St John Chrysostom continues:

“We are not worthy of even earthly dignity, but we now ascend with Christ to a Heavenly Kingdom…we in Him are also raised to Heaven”.

Coupled with verses such as John 14:3, “I [Christ] go and prepare a place for you [disciples]”, Christ illustrates that not only does His ascension highlight His divine status, but by extension allows and invites us to join and partake of Him in this glory.

St Cyril of Alexandria beautifully summarises the Ascension in:

“Having blessed them and gone ahead a little, he was carried up into Heaven so that he might share the Father’s throne even with the flesh that was united to Him”

No discussion of the Ascension is complete without realizing its ties to us here and now, that is, in the Eucharist. For in the Liturgy, the Church with Jesus becomes a community of ascension and oblation, sharing in His heavenly offering to the Father, and manifesting the Spirit who reorganizes created reality around Him. It is in the Eucharist that we witness what actually happened in the Ascension – namely the entire cosmos becoming fundamentally reordered, sanctified and taken up to Heaven to God the Father in Christ.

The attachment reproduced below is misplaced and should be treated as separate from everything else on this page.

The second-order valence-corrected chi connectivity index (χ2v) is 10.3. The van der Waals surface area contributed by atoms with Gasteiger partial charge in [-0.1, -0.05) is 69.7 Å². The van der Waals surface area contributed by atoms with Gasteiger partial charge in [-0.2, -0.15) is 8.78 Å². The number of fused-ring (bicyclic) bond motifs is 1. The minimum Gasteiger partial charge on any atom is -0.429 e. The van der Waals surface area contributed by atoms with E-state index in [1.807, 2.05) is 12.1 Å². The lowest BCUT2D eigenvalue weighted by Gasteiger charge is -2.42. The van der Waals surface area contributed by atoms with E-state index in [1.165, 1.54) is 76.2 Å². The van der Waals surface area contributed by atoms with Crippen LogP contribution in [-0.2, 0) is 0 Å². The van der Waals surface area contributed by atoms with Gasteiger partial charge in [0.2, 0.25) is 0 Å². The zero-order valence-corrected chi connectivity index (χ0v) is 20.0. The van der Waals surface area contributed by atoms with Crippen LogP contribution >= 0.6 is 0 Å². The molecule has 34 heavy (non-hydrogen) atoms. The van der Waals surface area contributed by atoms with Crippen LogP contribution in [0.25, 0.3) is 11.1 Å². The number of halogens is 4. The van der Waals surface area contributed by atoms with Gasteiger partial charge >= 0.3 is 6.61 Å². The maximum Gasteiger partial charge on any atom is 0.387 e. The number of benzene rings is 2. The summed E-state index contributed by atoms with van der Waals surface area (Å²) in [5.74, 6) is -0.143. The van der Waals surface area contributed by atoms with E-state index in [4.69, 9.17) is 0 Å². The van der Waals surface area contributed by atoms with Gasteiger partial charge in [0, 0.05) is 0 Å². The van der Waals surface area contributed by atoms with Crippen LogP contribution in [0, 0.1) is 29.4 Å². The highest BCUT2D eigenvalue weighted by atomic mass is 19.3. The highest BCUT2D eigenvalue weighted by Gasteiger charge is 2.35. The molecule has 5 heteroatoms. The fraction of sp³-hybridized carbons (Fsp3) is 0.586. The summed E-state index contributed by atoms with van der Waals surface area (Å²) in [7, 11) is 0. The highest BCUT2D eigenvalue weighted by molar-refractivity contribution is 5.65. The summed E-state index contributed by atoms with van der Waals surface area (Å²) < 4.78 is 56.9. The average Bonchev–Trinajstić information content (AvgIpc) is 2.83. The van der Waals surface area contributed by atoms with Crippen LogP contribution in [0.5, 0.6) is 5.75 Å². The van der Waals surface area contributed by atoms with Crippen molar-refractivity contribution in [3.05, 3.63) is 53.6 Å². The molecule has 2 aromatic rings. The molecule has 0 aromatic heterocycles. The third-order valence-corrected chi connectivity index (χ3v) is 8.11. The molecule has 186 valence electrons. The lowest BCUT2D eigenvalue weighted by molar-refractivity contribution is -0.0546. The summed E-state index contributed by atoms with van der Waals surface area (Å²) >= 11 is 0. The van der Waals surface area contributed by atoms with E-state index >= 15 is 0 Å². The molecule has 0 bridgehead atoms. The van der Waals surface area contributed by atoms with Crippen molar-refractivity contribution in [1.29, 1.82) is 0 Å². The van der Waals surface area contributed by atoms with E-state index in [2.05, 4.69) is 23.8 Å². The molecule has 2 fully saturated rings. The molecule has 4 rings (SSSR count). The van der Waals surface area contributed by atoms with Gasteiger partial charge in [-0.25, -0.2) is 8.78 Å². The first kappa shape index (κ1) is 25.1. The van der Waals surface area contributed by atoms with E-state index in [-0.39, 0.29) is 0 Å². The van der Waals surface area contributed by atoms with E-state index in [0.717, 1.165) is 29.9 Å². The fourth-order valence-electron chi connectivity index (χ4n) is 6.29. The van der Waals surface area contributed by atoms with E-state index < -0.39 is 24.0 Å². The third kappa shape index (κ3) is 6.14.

Taken as a whole, the prayer of the Church is therefore a continual ascent of man towards intimacy with God, a procession upwards in the steps of Jesus the Forerunner, towards the Father. This ascension culminates in the divinization of human nature, not only in the life beyond but here and now. The climax of this divinization is the Eucharistic communion in which we partake of God Himself as he transforms us through this union with Himself.

This mystery of ascending to God can be experienced here and now! Cease this opportunity! Turn to Him with repentance. Don’t forget that!

May we always “lift up our hearts” to the Lord earnestly.

Glory be to God.